It shall be possible to compose blocks hierarchically to form new blocks.
The elementary building blocks [such as a gain] are defined through their input, outputs, parameters, and their response to given outputs. The actual implementation is not part of the standard [as this is language dependent].
Each block shall have tags that provide information about its general function/application [e.g. this is an AHU control block] and its specific application [e.g. this particular block controls AHU 2].
It shall be possible to identify whether a block represents a physical sensor/actuator, or a logical signal source/sink. [As this is used for pricing.]
Blocks and their inputs and outputs shall be allowed to contain metadata. The metadata shall identify expected characteristics, including but not limited to the following. For inputs and outputs:
a quantity [such as “return air temperature” or “heating requests” or “cooling requests”],
analog or digital input or output, and
for physical sensors or data input, the application (e.g. return air temperature, supply air temperature).
an equipment tag [e.g., air handler control],
a location [e.g., 1st-floor-office-south], and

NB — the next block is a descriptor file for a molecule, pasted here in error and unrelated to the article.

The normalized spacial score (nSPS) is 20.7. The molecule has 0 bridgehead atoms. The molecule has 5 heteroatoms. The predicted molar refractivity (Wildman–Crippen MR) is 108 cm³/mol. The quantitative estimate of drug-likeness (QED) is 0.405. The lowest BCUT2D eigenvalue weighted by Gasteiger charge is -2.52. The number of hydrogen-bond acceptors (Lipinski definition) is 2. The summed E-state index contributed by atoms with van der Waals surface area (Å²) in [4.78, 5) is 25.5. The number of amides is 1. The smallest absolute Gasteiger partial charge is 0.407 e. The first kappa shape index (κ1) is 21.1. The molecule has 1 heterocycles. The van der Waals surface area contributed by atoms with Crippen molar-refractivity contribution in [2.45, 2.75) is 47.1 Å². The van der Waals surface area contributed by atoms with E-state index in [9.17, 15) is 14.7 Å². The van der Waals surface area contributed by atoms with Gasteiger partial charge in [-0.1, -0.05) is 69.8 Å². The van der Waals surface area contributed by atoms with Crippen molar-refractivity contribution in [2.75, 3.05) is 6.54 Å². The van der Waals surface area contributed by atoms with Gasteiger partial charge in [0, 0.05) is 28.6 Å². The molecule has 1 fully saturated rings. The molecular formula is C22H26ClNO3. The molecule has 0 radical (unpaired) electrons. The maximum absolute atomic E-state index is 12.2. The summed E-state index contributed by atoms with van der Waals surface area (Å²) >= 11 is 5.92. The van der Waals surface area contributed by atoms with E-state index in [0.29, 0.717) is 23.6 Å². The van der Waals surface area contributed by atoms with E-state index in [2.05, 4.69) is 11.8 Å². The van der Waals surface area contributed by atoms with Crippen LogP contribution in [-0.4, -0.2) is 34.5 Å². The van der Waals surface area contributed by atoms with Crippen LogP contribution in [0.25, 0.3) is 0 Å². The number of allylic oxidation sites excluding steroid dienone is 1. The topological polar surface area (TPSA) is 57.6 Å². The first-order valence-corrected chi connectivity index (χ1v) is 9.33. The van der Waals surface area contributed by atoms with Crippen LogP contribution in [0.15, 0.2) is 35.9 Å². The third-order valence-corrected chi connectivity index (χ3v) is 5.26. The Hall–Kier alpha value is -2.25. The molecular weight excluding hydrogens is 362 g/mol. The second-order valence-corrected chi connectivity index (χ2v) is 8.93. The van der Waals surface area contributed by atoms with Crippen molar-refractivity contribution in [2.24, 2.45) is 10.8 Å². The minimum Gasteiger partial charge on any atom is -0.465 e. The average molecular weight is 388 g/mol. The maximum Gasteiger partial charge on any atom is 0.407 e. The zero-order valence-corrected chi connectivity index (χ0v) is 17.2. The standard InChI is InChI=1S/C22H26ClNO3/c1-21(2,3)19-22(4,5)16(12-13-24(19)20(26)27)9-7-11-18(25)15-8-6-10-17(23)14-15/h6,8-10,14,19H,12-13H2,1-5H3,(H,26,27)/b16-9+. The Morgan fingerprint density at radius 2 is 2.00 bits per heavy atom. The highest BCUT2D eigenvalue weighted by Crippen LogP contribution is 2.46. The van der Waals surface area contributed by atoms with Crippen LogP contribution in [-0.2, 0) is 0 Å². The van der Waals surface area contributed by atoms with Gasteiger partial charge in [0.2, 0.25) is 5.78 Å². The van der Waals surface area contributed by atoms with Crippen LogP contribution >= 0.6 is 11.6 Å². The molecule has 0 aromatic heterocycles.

if they represent a sensor or actuator, whether they are a physical device or a software point. [For physical sensors, the signal is read by a sensor element, which converts the physical signal into a software point.]
It shall be possible to translate control sequences that are expressed in the CDL to implementation of major control vendors.
It shall be possible to render CDL-compliant control sequences in a visual editor and in a textual editor.
CDL shall be a proper subset of Modelica 3.5 [Mod21]. [Section Control Description Language specifies what subset shall be supported. This will allow visualizing, editing and simulating CDL with Modelica tools rather than requiring a separate tool. It will also simplify the integration of CDL with the design and verification tools, since they use Modelica.]
It shall be possible to simulate CDL-compliant control sequences in an open-source, freely available Modelica environment.
It shall be possible to simulate CDL-compliant control sequences in the Spawn of EnergyPlus.
The object model must be rigorous, extensible and flexible.
Each distinct piece of equipment [e.g. VAV terminal box controller] shall be represented by a unique instance.
5.3. Commissioning and Functional Verification Tool¶
The CDL tool shall import verification tests expressed in CDL, and a list of control points that are used for monitoring and active functional testing.
The commissioning and functional verification tool shall be able to read data from, and send data to, BACnet, possibly using a middleware such as VOLTTRON or the BCVTB, or read archived data.
It shall be possible to run the tool in batch mode as part of a real-time application that continuously monitors the functional verification tests.
The commissioning and functional verification tool shall work on Windows, Linux Ubuntu and Mac OS X.